This is doubly regrettable as it becomes obvious how much care and attention Estevez has poured into his film. This is most evident in the loving recreation of the period and, specifically, the Ambassador Hotel itself - despite the impressive cast list, the hotel turns out to be quite the star of the show. The story of the Ambassador after Kennedy’s shooting is, like in Estevez’s view society in general, one of long, slow decline, its neighbourhood in the Seventies becoming downtrodden and plagued with crime. Despite a vigorous campaign over the next two decades, it was demolished just as the film was being shot - Estevez pleaded with the contractors to give him one week to shoot there, which was granted - and thus serves as a metaphor for the film as a whole. However, it was not all doom and gloom: all the interior fittings and furnishings were auctioned off beforehand and Estevez's team managed to get their hands on many of them to use in the movie's interiors. If you see an expansive white armchair, or a particularly striking lampshade in the film, it’s highly probable that it is an original piece from the hotel. This adds immeasurably to the authenticity of the piece, and is quite the film’s strongest card, bringing the world and atmosphere of the place to life in a way which the characters never quite do. One only has to see the seamless blend of footage from the actual night of the assassination and the newly-shot material for the movie, which is perfectly done, to see how close the sets are to the original (although the film stock change is regrettable - see Video.) With Hopkins as aging hotel owner spending his time sitting in the lounge reminiscing about the stars who have passed through its walls and gently acknowledging that its glory days are behind it, the film pays nearly as much tribute to the place as to Kennedy himself.
The liberal use of stock footage of the senator working the campaign trail, as well as of course the night of his death, lends immeasurably to the feeling of loss (aside from one brief shot, archive material provides all of Kennedy’s appearances in the film). The final sequence is by far the most powerful of the film, which is perhaps unfortunate given that it is inevitably the most sensational. The assassination is handled with dignity, and well brings across the mixture of chaos, shock, horror and numbness that those present must have felt. The fatal flaw of the film, that it is more a polemic than a narrative, more a eulogy than a biography, is also its greatest strength in these moments - ironically, the biggest impression one comes away from the film is not that things have got far worse in the intervening decades but simply the emotions of how everyone involved must have felt - no mean feat, given that the audience knows what is coming.
However, that strength does not outweigh the fundamental impression that this is a liberal tract. Everything is geared solely to the idea that Kennedy would have made everything alright again. On the one hand, it’s inarguable that Kennedy was a principled man who could have done a tremendous lot of good, and that US politics was damaged by his death. Following Kennedy’s demise the Democrats put forward Johnson’s VP Hubert Humphrey as their candidate but the momentum was lost. Nixon won, heralding a rotten decade in the Seventies when the legislature lurched from corruption to ineptitude, only pulling itself together with Reagan ten years later - hardly the choice of liberal America! It’s easy to see why Estevez sees this as the end - despite the Clinton administration, it's perfectly arguable that to this day the Democrats have been unable to pull themselves into a cohesive whole - but the truth is never as simple as that. Kennedy was no more the answer to all ills than any one man could be, and would have faced enormous difficulties in achieving everything he promised. He would have made progress, but to suggest that all of the US's ills would have been cured by him alone is patently absurd, naive wishful thinking. The old saying about how dying young cements your place in popular culture is never truer than with the two Kennedys. While Jack died still highly regarded, before the various scandals surrounding him were exposed, Bobby died before those who supported him were brought back down to earth by the painful need for compromise when in government. His legend, the essence of which Estevez has captured in this deeply flawed but interesting film, is of what-might-have-been, not the reality of what-probably-would-have-been. As a narrative whole Bobby the film is an undeniable failure, but as a snapshot of emotion at a particular moment in US history, it does its job perfectly.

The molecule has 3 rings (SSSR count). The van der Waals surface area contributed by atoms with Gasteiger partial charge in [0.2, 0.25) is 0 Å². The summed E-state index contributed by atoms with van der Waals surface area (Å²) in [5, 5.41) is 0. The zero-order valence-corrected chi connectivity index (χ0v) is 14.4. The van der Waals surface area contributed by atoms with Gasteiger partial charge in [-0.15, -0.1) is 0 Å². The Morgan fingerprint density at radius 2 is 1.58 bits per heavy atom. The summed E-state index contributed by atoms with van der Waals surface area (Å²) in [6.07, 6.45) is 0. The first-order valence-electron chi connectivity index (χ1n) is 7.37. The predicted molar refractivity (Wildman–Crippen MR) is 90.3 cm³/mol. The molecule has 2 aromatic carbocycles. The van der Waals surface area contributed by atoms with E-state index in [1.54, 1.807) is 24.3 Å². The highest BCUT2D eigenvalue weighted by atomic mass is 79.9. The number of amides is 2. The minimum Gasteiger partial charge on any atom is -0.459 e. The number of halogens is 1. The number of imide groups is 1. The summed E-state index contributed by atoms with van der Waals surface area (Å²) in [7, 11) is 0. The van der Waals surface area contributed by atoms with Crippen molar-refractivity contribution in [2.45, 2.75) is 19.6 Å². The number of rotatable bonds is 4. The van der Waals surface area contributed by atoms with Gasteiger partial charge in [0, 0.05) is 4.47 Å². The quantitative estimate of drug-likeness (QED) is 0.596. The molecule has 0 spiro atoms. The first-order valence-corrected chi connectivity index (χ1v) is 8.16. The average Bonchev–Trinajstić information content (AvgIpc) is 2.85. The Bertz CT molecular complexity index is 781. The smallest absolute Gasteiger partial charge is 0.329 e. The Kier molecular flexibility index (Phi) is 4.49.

On first playing the DVD, one has to skip through trailers for Hannibal Rising, The Illusionist and The Painted Veil, and then an advert for M&Ms before reaching the studio logo and Main Menu. This is of a standard design, the film’s score playing over moments from the film playing behind the options, which are Play Movie, Captions and Subtitles, Special Features and Scene Selection (the movie being split into 17 chapters).
The Video presentation is first rate, a nice clear transfer that brings alive what could otherwise have been a rather dull colour palate. The only mild problem - and it's hardly the fault of the makers - is that there is such a difference in quality between the archive footage and that shot for the film that when a couple of scenes flit back and forth between them the difference becomes a little distracting. That's a minor thing though. The Audio is fine, nice and crisp, and unlike the video, the extensive use of soundbites from Kennedy's speeches used as voiceovers works perfectly well within the track as a whole.
Bobby: The Making of an American Epic (27:22)
A decent Making-Of, but largely unremarkable, with actors talking about their characters and Estevez talking about why he made the film. Okay.
Eyewitness Accounts from the Ambassador Hotel (28:00)
A recording of a panel held following a viewing of the film, in which witnesses such a journalist, a student campaigner and even Paul Shrab, one of those who was shot, talk about their memories of Kennedy and the night he died. Most moving is the section in which an almost tearful doctor relates how he saved the life of another member of the panel, and overall this is a wonderful extra, the only complaint being that by necessity of its brief running time it only skims the surface of the stories these people have to tell.
Theatrical Trailer (2:08)
A trailer which suggests rather more narrative cohesion than the film itself has.
Given that this was a pet project for its writer-director, the lack of a commentary track with Estevez is a glaring omission on this disc. As it is, we get a good presentation of a film with one good extra but, like the main feature, one feels the disc is somehow lacking an extra dimension.